NVFP Presents: The New Field of Immunotherapy for Cancer Treatment
Immunotherapy has emerged as a groundbreaking approach in the fight against cancer. Join Dr. Ken Zweig and Dr. Jacob Ninan for an enlightening educational webinar to learn how harnessing the body’s own immune system can be a game-changer in the fight against cancer. Don’t miss this opportunity to gain a deeper understanding of immunotherapy’s role in cancer treatment and its potential to change lives.
Progression of cancer interventions
Dr. Ninan sets the stage by exploring the history of cancer treatments, dating all the way back to 1863. Cancer treatment has progressed rapidly over the past century, surging from a 35% survival rate in the 70s to a 68% survival rate today. Basic modern cancer treatments use a multimodal approach involving surgery, radiation, and chemotherapy. Earlier-stage cancers rely more on surgery and radiation, while chemotherapy is used to reduce the risk of recurrence and plays a greater role in later-stage cancers. At its most basic, conventional chemotherapy works by stopping or slowing the growth of actively dividing cancer cells. Normal healthy cells have rapid mechanisms to recover from the damage done by chemotherapy. But cancer cells divide much more rapidly, making them bigger targets for chemotherapy.
Immunology in cancer treatment
As technology and knowledge have advanced, we have learned more about the agents/mutations present in different types of cancer. This has allowed for the development of interventions that target specific receptors, meaning more effective, less intrusive treatments. But cancer cells have several mechanisms to evade the immune system and wreak havoc on the body. This is where immunology comes in. As Dr. Ninan explains, immunology essentially seeks to answer the following question: “How do we prevent cancer cells from evading our immune system, and can we ramp up the immune system to fight cancer?” The core immunological focus today is the ability of T-lymphocytes—cells that wipe out specific foreign antigens, like cancer cells—to distinguish between self and non-self antigens. If T-lymphocytes can properly recognize and kill invaders, the body can fight off cancer much more effectively.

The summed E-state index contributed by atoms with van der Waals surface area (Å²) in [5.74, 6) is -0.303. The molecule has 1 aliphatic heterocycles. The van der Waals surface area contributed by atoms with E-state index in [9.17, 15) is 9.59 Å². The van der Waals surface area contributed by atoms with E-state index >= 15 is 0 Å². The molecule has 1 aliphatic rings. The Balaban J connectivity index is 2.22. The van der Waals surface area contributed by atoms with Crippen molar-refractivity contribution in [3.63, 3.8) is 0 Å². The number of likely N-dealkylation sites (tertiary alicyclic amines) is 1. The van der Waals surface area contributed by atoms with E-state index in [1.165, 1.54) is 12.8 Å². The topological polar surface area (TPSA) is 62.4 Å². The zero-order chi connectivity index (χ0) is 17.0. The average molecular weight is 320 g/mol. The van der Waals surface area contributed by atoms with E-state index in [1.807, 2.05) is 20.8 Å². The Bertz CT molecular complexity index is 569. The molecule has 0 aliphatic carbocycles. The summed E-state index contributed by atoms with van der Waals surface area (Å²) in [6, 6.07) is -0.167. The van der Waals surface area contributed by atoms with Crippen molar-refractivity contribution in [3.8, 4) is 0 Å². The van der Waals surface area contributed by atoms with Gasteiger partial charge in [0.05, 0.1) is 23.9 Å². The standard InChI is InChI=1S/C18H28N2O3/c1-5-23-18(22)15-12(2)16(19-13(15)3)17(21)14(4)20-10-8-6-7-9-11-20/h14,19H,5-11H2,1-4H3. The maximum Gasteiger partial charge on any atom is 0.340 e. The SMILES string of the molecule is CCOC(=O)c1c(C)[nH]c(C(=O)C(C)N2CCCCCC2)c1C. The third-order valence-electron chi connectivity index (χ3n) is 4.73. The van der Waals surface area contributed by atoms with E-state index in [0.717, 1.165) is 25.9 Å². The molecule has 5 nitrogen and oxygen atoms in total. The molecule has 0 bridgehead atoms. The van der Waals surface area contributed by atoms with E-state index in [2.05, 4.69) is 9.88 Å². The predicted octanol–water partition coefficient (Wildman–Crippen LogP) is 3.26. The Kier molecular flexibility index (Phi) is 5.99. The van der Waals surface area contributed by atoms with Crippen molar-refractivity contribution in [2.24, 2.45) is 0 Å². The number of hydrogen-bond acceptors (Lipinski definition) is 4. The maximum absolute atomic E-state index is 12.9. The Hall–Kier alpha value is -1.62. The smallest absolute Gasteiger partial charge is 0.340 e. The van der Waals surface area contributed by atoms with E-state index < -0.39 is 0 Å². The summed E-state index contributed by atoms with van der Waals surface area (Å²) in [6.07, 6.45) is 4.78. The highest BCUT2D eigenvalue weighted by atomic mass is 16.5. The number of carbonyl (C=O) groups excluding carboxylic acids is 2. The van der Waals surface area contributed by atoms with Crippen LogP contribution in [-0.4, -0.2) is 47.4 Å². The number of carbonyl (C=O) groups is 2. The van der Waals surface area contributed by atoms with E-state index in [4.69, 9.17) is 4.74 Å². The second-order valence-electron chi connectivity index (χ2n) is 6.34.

Immunotherapy in practice
Immunotherapy is a type of cancer treatment that helps the body to identify and kill cancer cells. It can be used to treat many types of cancer, either in isolation or in combination with other treatment modalities like chemotherapy. Dr. Ninan explores the five main classes of immunotherapy: CTLA-4 inhibition, PD-1/PD-L1 inhibition, CAR-T therapy, bispecific t-cell engagers, and vaccine therapies. The former two are used extensively in cancer treatment, while the latter three are still in earlier stages of development. To conclude the town hall, Dr. Ninan describes what cancers we can use immunotherapy to treat. He also names the side effects of immunotherapy, which are rare and usually treatable with steroids. Immunotherapy for cancer treatment is a promising field that holds great potential for improving treatment tolerance and survival.